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You take probiotic supplements, eat a healthy diet, and avoid gluten like the antichrist—but your belly’s still not better? Check out these six surprising habits that might be sabotaging your gut health:
1. Your Type-A tendencies
Fast-paced, high-stress living can seriously impact gut health. Chronic tension and anxiety reduce blood flow to the gut and disrupt digestion. Plus, studies link ongoing stress with reductions in microbiota diversity, fewer beneficial bugs, and higher levels of potentially harmful bacteria.
Fueling your fast-paced lifestyle with a steady stream of triple lattes can make things even worse. Caffeine hampers digestion and boosts stomach acids, leading to heartburn or acid reflux. Too much coffee also interferes with sleep (which go-getters are probably lacking anyway), which is also bad for your belly. Lack of restful shut-eye increases the risk of gastrointestinal illnesses and impairs intestinal bacteria. Even two nights of sleep deprivation can impact the microbiome, decreasing beneficial bugs and promoting strains linked with weight gain, obesity, and diabetes.
2. Your couch potato proclivities
Rest and relaxation benefit your belly—but being too laid back can disrupt gut health. Your digestive system needs regular physical activity and good muscle tone to move waste through the colon, and a sedentary lifestyle is linked with a higher likelihood of constipation, IBS, and other digestive issues. Some studies also suggest that physical activity supports the microbiome, increasing bacterial diversity and boosting beneficial bugs. Other research links changes in microbial diversity with improved metabolism and cardiorespiratory fitness, and lower insulin resistance. Plus, exercise lowers stress and improves sleep, both of which support your gut.
3. Your supplement regimen
That daily dose of vitamins, minerals, protein powders, and other supplements may be impacting your gut health. Some supplements contain FODMAPs—short-chain carbohydrates that aren’t completely digested, leading to bloating, gas, and stomach pain in sensitive people. Sugar-free gummies, chewables, and liquids are often sweetened with sugar alcohols that can wreak havoc on your digestive system. Surprisingly, even some supplements targeted for digestive health contain these irritating ingredients. For example, probiotics with added prebiotics, especially FOS (fructo-oligosaccharides) or inulin, can cause bloating, gas, cramping, and pain.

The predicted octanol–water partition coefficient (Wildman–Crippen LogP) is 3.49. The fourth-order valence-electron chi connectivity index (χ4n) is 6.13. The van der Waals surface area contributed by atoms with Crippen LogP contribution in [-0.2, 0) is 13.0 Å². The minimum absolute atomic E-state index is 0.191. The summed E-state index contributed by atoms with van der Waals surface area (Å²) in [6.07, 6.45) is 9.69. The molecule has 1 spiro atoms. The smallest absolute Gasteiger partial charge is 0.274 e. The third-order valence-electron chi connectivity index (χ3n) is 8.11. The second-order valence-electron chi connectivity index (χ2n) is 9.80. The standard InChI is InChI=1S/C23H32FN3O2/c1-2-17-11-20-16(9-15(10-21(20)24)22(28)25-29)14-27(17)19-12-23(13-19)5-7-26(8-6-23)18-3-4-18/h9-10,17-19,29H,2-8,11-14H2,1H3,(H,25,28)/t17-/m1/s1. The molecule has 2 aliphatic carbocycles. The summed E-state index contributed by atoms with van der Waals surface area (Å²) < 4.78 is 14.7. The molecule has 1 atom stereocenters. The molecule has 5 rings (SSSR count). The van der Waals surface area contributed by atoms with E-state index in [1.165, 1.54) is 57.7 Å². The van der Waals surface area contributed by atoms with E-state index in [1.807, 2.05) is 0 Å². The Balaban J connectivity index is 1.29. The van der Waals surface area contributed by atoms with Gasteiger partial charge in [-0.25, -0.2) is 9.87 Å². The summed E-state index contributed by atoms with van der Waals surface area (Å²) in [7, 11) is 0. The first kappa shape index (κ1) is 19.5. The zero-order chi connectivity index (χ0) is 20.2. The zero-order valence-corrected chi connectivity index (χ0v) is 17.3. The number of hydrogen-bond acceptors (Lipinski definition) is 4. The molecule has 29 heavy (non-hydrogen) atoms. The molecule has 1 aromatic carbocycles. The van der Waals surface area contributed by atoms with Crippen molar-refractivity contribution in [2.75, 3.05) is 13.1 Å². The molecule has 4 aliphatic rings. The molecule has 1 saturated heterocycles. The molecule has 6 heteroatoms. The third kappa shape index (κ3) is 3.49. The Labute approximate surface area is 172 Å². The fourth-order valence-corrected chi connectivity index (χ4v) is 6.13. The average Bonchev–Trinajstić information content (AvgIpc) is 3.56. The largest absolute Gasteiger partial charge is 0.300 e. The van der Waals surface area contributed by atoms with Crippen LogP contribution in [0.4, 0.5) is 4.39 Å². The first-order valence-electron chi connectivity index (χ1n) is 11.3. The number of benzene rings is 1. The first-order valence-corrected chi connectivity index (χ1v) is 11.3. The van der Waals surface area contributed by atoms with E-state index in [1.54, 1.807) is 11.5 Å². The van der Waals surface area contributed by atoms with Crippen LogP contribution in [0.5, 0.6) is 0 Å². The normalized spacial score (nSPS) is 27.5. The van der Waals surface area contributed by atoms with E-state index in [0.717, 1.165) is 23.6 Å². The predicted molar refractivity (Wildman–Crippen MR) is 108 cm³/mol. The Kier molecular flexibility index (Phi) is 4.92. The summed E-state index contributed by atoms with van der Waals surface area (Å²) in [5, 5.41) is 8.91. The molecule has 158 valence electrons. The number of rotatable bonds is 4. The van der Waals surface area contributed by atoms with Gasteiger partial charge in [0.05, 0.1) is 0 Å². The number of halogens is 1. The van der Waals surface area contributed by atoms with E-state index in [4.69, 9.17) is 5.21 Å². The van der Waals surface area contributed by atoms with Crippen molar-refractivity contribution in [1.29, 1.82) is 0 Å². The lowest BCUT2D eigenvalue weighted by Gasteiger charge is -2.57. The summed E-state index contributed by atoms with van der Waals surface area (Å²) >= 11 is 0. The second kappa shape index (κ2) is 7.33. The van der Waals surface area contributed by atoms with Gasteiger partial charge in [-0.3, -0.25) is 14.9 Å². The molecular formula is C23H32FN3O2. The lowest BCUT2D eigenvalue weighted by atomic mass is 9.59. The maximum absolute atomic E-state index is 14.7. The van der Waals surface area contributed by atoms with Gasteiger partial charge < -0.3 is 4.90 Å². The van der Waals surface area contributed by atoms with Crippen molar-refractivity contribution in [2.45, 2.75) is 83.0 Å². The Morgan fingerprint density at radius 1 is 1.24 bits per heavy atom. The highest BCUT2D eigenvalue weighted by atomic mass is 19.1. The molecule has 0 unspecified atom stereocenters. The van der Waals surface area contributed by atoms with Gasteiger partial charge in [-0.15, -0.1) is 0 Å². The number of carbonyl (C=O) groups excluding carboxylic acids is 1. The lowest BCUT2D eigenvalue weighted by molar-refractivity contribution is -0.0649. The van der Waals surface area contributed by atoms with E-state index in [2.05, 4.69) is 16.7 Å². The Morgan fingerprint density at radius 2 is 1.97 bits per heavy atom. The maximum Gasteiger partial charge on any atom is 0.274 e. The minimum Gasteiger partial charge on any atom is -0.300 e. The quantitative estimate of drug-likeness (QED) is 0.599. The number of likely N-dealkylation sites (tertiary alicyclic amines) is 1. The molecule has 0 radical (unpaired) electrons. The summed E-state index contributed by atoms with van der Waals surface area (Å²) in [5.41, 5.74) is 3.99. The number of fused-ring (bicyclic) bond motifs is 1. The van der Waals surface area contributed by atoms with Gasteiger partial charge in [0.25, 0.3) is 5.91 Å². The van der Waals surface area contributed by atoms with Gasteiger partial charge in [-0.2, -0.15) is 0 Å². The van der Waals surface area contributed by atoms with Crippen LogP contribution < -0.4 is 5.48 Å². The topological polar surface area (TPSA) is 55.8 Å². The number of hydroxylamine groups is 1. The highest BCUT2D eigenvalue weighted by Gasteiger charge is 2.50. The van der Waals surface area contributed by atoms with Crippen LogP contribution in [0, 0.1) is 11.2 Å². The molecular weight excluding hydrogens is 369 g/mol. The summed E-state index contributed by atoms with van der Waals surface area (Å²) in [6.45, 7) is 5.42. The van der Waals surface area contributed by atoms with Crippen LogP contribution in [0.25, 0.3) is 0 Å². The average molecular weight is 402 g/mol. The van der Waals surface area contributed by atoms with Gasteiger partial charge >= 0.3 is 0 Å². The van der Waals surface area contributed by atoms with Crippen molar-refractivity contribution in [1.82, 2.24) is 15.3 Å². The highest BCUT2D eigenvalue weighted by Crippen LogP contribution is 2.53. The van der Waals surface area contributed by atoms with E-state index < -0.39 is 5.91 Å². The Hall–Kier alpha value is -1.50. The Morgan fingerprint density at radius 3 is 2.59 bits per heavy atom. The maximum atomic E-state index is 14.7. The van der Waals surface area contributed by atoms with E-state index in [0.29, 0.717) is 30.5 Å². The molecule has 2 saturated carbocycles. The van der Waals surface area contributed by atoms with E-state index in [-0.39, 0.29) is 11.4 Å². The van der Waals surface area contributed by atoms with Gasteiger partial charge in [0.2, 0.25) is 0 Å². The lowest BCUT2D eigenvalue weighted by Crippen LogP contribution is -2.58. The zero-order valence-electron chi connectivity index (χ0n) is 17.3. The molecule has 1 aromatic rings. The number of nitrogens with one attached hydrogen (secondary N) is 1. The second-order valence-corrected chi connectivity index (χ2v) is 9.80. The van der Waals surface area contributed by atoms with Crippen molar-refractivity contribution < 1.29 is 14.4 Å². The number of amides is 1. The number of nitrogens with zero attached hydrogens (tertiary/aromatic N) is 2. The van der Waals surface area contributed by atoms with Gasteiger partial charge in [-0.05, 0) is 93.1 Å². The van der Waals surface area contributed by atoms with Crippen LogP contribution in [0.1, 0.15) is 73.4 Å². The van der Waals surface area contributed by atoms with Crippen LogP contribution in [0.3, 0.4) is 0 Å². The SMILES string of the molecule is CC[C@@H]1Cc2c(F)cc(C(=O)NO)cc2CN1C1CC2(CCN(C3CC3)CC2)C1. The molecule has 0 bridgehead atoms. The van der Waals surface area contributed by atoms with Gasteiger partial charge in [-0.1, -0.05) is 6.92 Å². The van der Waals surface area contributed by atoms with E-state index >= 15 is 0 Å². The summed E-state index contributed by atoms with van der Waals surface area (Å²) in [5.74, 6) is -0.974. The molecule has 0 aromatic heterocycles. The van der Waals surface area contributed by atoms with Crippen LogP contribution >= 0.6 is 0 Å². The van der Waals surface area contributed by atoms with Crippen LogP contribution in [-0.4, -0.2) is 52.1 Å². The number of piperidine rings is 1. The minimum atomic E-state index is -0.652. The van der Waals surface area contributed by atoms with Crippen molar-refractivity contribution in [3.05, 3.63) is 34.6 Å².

4. Your speedy eating routine
If you gulp down lunch at your computer or approach dinner like it’s a sprint to the finish line, you’re hurting your gut health. When you eat too fast, food isn’t adequately broken down into smaller particles by chewing, and digestive enzymes in saliva don’t have time to start their work. Inhaling meals also means you’re swallowing lots of air, leading to bloating, indigestion, heartburn, and stomach pains. And washing down that partly chewed food with soda or sparkling water introduces gas into the digestive tract, causing bloating, belching, and abdominal discomfort, especially in people with IBS.
5. Your laundry detergent
Common chemicals in laundry detergent, soaps, and other household cleaners can damage your microbiome, which can seriously affect your gut health. In a recent study, researchers linked higher blood levels of chemicals found in detergents, soap, shampoo, stain-repellent fabrics, nonstick pans, and other household products with lower numbers and diversity of beneficial bacteria. Other research shows that pesticides also adversely impact microbiota composition, and some studies suggest that disruptions to gut bacteria from chlorpyrifos, a widely used insecticide, can increase the risk for obesity and insulin resistance. And pain-relieving medicines such as NSAIDs and aspirin can cause bleeding, inflammation, and ulceration in the stomach and small intestine.
6. Your happy-hour habit
Alcohol irritates the stomach lining and interferes with digestion, and studies link excessive drinking with higher rates of gastroesophageal reflux disease (GERD), inflammation of the stomach lining, and other illnesses. Chronic alcohol consumption also disrupts the microbiome, decreasing beneficial bugs and increasing numbers of potentially harmful bacteria, which impacts gut health. Some research suggests that alcohol-induced changes in microbiota composition promote oxidative stress, inflammation, leaky gut, and a greater risk of liver disease and other diseases.
Liquor is the worst, but beer and sweet wines aren’t beyond reproach. They’re high in FODMAPs that further impact gut health. On a happier note, some studies suggest that red wine in moderation can boost beneficial bacteria and reduce numbers of potentially harmful bugs.
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